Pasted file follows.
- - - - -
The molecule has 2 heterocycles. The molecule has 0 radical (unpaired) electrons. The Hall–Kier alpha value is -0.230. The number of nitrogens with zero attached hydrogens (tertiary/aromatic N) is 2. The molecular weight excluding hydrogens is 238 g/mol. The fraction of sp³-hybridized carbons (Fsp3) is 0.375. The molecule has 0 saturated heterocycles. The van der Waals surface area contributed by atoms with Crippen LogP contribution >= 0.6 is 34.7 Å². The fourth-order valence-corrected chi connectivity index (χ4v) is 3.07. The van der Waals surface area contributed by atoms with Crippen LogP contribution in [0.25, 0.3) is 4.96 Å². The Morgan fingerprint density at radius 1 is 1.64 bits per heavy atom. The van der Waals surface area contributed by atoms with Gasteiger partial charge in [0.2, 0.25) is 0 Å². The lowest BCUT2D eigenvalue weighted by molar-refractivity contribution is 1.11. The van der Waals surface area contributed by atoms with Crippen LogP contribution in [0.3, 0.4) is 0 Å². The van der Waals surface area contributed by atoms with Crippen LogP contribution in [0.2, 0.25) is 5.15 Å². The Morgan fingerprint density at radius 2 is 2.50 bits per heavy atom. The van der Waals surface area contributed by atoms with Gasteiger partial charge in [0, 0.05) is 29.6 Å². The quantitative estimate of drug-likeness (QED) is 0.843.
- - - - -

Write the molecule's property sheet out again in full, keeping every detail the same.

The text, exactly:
The molecule has 2 heterocycles. The molecule has 0 radical (unpaired) electrons. The Hall–Kier alpha value is -0.230. The number of nitrogens with zero attached hydrogens (tertiary/aromatic N) is 2. The molecular weight excluding hydrogens is 238 g/mol. The fraction of sp³-hybridized carbons (Fsp3) is 0.375. The molecule has 0 saturated heterocycles. The van der Waals surface area contributed by atoms with Crippen LogP contribution >= 0.6 is 34.7 Å². The fourth-order valence-corrected chi connectivity index (χ4v) is 3.07. The van der Waals surface area contributed by atoms with Crippen LogP contribution in [0.25, 0.3) is 4.96 Å². The Morgan fingerprint density at radius 1 is 1.64 bits per heavy atom. The van der Waals surface area contributed by atoms with Gasteiger partial charge in [0.2, 0.25) is 0 Å². The lowest BCUT2D eigenvalue weighted by molar-refractivity contribution is 1.11. The van der Waals surface area contributed by atoms with Crippen LogP contribution in [0.3, 0.4) is 0 Å². The van der Waals surface area contributed by atoms with Crippen LogP contribution in [0.2, 0.25) is 5.15 Å². The Morgan fingerprint density at radius 2 is 2.50 bits per heavy atom. The van der Waals surface area contributed by atoms with Gasteiger partial charge in [0, 0.05) is 29.6 Å². The quantitative estimate of drug-likeness (QED) is 0.843.